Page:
In an effort to reduce readmissions, hospital staff can choose to send a patient to a post-acute care provider for additional assistance during total joint replacement (TJR) recovery. Last week’s Research Corner explored the association of home health care discharge rates and readmission rates. VHHA found no statistically significant correlation between the two.
The second largest discharge category for Medicare TJR patients is skilled nursing facilities (SNF) or inpatient rehabilitation facilities (IRF). A summary of the discharge distributions of all TJR admitted and readmitted patients reveals a larger distribution of SNF or IRF discharges (see Figure 1 below). As you can see, one-third of all Medicare discharges for TJR are sent to a SNF or IRF. But nearly half of the readmitted patients (44 percent) were initially discharged to an SNF or IRF.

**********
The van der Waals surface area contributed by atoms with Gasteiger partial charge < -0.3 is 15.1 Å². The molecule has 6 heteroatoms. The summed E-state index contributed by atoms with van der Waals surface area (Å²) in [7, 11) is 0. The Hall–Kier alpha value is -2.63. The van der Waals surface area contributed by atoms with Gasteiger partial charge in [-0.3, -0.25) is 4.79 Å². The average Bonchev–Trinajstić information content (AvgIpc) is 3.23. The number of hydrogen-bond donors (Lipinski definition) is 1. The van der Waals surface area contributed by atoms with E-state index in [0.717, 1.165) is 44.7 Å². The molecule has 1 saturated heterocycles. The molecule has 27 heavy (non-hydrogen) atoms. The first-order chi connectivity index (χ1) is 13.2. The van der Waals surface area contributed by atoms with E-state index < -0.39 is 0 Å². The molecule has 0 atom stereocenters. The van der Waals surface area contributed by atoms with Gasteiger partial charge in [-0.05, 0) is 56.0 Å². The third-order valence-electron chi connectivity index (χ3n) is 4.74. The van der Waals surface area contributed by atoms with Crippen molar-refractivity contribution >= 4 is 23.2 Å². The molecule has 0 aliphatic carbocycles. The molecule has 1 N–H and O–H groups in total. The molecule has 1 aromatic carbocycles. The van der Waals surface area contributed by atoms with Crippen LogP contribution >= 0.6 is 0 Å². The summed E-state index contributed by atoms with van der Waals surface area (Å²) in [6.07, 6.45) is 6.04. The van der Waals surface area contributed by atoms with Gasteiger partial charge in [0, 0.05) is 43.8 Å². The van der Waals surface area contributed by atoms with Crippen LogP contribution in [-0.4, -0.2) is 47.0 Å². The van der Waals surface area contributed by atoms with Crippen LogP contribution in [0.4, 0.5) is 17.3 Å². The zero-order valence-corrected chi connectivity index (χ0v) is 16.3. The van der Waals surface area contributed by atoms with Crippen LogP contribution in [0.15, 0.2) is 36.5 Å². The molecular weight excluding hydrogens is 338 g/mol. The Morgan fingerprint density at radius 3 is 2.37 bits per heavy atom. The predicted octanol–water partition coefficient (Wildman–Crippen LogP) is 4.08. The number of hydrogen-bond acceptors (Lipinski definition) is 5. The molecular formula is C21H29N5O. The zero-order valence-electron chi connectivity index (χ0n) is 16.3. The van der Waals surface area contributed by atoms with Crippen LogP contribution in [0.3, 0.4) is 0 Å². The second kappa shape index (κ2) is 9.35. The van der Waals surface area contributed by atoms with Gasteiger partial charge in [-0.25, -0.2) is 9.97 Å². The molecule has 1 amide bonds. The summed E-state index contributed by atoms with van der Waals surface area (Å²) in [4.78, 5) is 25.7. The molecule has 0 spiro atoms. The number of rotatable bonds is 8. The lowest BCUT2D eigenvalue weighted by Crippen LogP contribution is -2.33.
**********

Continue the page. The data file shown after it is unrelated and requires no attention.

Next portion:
The next step in the analysis focused on hospital-specific data. If Medicare patients discharged to an SNF or IRF are more likely to return within 30 days, then do hospitals with higher SNF/IRF discharge rates have higher readmission rates? VHHA tested this claim by using logistic regression to plot each hospital’s SNF/IRF health care discharge rate in relation to their risk adjusted readmission rate (RSRR). We used the RSRR to control for patient acuity. The results: No statistically significant correlation was found (see Figure 2 below). What does this finding mean for clinicians? As we found with the home health discharges, it is not the discharge location that determines if patients return to the hospital within 30 days. The determining factor is likely the complexity of care associated with patients’ ongoing chronic diseases such as diabetes, hypertension, COPD, and the like. Most patients that return to the hospital have three or more chronic conditions, take multiple medications, have recurring testing schedules, and dietary restrictions. Their care needs to be coordinated to reduce readmissions. One care coordination initiative to reduce readmissions is to encourage partnerships among key stakeholders, including hospital staff, the patient and their caregivers, and the SNF/IRF providers that would allow all parties to maintain ongoing investment in the overall post-op success of the patient. The goal for each remains the same: coordinate care for discharge protocols, appropriate transfers and handoffs, and overall patient post-op rehabilitation to ensure the patient does not need to return to hospitals via the emergency department. (3/4)